Thursday, July 5, 2018

Nine ways to develop an exceptional culture

It was the spring of 1984, and my father was working in Birmingham, Alabama. The rest of our family - my mom, my younger sister, and me - were supposed to move that summer. (That meant a new school and new friends for this VERY shy teenager.) My dad had heard about a school called Berry High School that he thought might be a good fit for his daughters. He was looking for a school with a good girls' sports program, so he went to visit the athletic director. 

When my dad got to the school, he asked where he might find the athletic director, and someone told him that he would be in the gym. My dad says, “I saw this guy sweeping the floor and asked if he could tell me where the athletic director was. The guy said, ‘I reckon that would be me.’ That guy was Bob Finley."

I was lucky to get to play my last two years of high school basketball for Coach Finley. He created a culture of excellence and hard work in everything he did. (Here's a great article written a few years ago about Coach Finley's legacy.)

When I think of Coach Finley, I remember 

...that he never liked "hotdogs." He once pulled a player from the game when she pointed in the stands after making a shot. 

...we practiced the fundamentals. He made sure we knew them and practiced them until it was second nature and until we did them well.

...politeness along with competitiveness. He picked up trash in the bleachers after games. He was respectful to others. He wanted us to win. He wanted our actions on the court to speak for themselves. He never asked us to do anything he wouldn't do himself.

...he was a man of character. He set positive examples for integrity, grit, and hard work. 

So, when I saw the tweet below, it took me right back to high school and my fond memories of Coach Finley.

How can we as school leaders develop an exceptional culture?

Developing an exceptional culture by @Jennifer_Hogan

1 - Do the little things. Never be "too big" to do little things yourself. Clean up. Hold the door. Be at a post. Smile. 

2 - Be ON the team, not apart from the team. Have employees' backs. Work on the work together. 

Developing an exceptional culture by @Jennifer_Hogan

3 - Be open to stepping away from organizational charts. Empower others to hold each other accountable for the mission, vision, goals, and results.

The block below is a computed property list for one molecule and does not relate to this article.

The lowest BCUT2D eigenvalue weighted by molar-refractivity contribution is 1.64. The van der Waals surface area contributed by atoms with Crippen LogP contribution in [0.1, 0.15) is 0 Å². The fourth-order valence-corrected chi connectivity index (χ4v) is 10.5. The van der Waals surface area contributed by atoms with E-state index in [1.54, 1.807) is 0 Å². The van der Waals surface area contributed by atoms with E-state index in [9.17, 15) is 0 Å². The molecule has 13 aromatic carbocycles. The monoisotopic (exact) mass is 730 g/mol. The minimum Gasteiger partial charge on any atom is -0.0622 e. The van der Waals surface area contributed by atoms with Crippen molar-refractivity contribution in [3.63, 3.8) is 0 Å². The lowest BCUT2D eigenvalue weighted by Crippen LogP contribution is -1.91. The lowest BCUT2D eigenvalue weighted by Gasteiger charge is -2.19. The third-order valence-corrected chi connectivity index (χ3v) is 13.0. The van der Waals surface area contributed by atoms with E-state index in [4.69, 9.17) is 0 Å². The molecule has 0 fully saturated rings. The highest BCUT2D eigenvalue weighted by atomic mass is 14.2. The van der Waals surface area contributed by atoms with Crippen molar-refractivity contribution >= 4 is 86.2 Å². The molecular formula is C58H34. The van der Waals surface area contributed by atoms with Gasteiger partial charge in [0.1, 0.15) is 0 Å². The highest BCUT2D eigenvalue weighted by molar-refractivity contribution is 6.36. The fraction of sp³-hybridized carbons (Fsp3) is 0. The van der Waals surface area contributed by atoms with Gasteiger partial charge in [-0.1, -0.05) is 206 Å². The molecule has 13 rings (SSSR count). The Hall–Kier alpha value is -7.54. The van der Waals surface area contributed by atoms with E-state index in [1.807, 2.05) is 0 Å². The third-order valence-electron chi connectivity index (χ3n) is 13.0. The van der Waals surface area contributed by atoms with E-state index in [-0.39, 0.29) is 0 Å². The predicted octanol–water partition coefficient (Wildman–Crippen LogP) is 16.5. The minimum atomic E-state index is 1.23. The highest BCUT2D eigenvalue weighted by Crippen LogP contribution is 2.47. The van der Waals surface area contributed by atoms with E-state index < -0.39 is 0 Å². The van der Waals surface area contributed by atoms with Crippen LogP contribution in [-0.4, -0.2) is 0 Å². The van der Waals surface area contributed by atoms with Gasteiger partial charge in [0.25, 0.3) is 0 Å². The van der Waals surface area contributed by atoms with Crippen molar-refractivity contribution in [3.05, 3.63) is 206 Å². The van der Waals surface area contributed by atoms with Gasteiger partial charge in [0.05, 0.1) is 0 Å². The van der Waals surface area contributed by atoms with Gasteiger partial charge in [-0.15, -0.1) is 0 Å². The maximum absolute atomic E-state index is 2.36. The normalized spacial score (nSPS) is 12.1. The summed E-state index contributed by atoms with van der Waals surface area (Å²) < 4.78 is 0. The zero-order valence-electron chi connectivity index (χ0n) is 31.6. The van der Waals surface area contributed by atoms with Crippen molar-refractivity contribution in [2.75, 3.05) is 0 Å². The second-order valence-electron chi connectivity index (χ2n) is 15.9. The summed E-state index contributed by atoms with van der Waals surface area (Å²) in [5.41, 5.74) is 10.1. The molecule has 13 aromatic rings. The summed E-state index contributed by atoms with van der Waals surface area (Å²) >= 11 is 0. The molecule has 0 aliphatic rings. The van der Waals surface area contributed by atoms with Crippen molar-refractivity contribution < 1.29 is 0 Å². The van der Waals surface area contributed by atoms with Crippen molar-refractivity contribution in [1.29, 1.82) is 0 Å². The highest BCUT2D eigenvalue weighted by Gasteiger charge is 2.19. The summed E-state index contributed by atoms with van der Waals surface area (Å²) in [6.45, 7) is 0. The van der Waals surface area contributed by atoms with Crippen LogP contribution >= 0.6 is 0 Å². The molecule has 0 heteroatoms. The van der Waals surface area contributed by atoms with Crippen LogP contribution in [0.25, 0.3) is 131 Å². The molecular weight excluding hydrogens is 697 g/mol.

4 - Keep raising the bar. Don't settle for complacency, including the decisions where it would be "easier" to settle.

5 - Own your energy. We are responsible for the energy we bring to each and every interaction and relationship. Be relentless to share positive energy only.

6 - Keep your word. Period.

7 - Set gutsy goals. People want to be part of something bigger than themselves. 

8 - Focus on the journey. Trust the process, and the results will take care of themselves. Focus on the people, lessons learned, successes, and stay consistent.

9 - Love your team and the work. Roll up your sleeves, enjoy yourself, laugh, and love the people with whom you get to do the important work. 

Developing an exceptional culture by @Jennifer_Hogan

Developing an exceptional culture is no easy task. In your experience, what would you add to this list? Which one resonates the most with you? I look forward to hearing from you either in the comments below or on twitter.


  1. Great post ! I ,like a lot of people , have a similar Coach Finley story. I like 1-9 but number 1 resonates with me. I know when people “do the little things” it makes an impression on me and how I feel about where I work.

  2. Great stuff! Thanks for sharing.

  3. I also love the post. A positive culture can be such a fragile thing. We should always take time to recognize those people who do the "little things" that build a strong school.